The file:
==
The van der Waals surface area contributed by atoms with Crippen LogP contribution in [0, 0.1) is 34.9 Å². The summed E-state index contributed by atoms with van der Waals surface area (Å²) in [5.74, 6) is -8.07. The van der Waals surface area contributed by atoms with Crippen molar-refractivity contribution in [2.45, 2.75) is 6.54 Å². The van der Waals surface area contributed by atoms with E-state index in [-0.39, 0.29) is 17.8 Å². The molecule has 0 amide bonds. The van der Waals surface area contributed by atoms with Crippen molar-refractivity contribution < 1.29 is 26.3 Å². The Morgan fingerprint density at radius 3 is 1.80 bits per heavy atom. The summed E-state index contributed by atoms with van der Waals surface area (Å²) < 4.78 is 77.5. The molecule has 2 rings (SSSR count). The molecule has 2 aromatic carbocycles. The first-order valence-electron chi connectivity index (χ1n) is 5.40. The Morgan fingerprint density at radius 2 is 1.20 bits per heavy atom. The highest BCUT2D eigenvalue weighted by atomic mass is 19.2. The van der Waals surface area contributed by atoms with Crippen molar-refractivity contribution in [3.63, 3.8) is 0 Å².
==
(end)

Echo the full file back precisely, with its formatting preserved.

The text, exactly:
The van der Waals surface area contributed by atoms with Crippen LogP contribution in [0, 0.1) is 34.9 Å². The summed E-state index contributed by atoms with van der Waals surface area (Å²) in [5.74, 6) is -8.07. The van der Waals surface area contributed by atoms with Crippen molar-refractivity contribution in [2.45, 2.75) is 6.54 Å². The van der Waals surface area contributed by atoms with E-state index in [-0.39, 0.29) is 17.8 Å². The molecule has 0 amide bonds. The van der Waals surface area contributed by atoms with Crippen molar-refractivity contribution < 1.29 is 26.3 Å². The Morgan fingerprint density at radius 3 is 1.80 bits per heavy atom. The summed E-state index contributed by atoms with van der Waals surface area (Å²) < 4.78 is 77.5. The molecule has 2 rings (SSSR count). The molecule has 2 aromatic carbocycles. The first-order valence-electron chi connectivity index (χ1n) is 5.40. The Morgan fingerprint density at radius 2 is 1.20 bits per heavy atom. The highest BCUT2D eigenvalue weighted by atomic mass is 19.2. The van der Waals surface area contributed by atoms with Crippen molar-refractivity contribution in [3.63, 3.8) is 0 Å².